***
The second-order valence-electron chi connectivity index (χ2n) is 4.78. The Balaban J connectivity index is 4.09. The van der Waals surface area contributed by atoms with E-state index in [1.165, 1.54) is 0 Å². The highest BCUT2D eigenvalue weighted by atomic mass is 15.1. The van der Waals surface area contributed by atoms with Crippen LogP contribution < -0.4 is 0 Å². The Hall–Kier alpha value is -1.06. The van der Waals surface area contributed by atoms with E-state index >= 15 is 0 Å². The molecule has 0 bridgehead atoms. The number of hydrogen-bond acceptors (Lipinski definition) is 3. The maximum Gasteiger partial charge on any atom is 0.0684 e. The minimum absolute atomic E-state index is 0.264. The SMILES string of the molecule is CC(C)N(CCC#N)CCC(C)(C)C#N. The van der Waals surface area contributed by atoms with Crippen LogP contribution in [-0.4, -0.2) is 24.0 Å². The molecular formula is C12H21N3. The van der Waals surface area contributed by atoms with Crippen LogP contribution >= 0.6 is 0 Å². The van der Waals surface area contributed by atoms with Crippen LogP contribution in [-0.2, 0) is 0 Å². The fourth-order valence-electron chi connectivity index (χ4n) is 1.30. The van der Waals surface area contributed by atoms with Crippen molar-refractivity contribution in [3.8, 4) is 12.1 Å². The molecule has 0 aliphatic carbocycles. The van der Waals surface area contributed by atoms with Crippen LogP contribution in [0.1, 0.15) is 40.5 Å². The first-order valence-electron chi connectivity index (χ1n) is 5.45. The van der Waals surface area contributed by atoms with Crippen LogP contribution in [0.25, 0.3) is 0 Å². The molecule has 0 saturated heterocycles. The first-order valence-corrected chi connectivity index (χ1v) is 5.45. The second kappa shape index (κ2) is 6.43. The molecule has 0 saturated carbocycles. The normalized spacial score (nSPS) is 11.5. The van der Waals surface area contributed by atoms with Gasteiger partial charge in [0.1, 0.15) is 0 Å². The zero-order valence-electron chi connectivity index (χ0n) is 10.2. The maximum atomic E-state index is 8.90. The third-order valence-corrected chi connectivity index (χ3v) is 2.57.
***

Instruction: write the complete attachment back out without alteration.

The second-order valence-electron chi connectivity index (χ2n) is 4.78. The Balaban J connectivity index is 4.09. The van der Waals surface area contributed by atoms with E-state index in [1.165, 1.54) is 0 Å². The highest BCUT2D eigenvalue weighted by atomic mass is 15.1. The van der Waals surface area contributed by atoms with Crippen LogP contribution < -0.4 is 0 Å². The Hall–Kier alpha value is -1.06. The van der Waals surface area contributed by atoms with E-state index >= 15 is 0 Å². The molecule has 0 bridgehead atoms. The number of hydrogen-bond acceptors (Lipinski definition) is 3. The maximum Gasteiger partial charge on any atom is 0.0684 e. The minimum absolute atomic E-state index is 0.264. The SMILES string of the molecule is CC(C)N(CCC#N)CCC(C)(C)C#N. The van der Waals surface area contributed by atoms with Crippen LogP contribution in [-0.4, -0.2) is 24.0 Å². The molecular formula is C12H21N3. The van der Waals surface area contributed by atoms with Crippen LogP contribution >= 0.6 is 0 Å². The van der Waals surface area contributed by atoms with Crippen LogP contribution in [-0.2, 0) is 0 Å². The fourth-order valence-electron chi connectivity index (χ4n) is 1.30. The van der Waals surface area contributed by atoms with Crippen molar-refractivity contribution in [3.8, 4) is 12.1 Å². The molecule has 0 aliphatic carbocycles. The van der Waals surface area contributed by atoms with Crippen LogP contribution in [0.1, 0.15) is 40.5 Å². The first-order valence-electron chi connectivity index (χ1n) is 5.45. The van der Waals surface area contributed by atoms with Crippen LogP contribution in [0.25, 0.3) is 0 Å². The molecule has 0 saturated heterocycles. The first-order valence-corrected chi connectivity index (χ1v) is 5.45. The second kappa shape index (κ2) is 6.43. The molecule has 0 saturated carbocycles. The normalized spacial score (nSPS) is 11.5. The van der Waals surface area contributed by atoms with Gasteiger partial charge in [0.1, 0.15) is 0 Å². The zero-order valence-electron chi connectivity index (χ0n) is 10.2. The maximum atomic E-state index is 8.90. The third-order valence-corrected chi connectivity index (χ3v) is 2.57.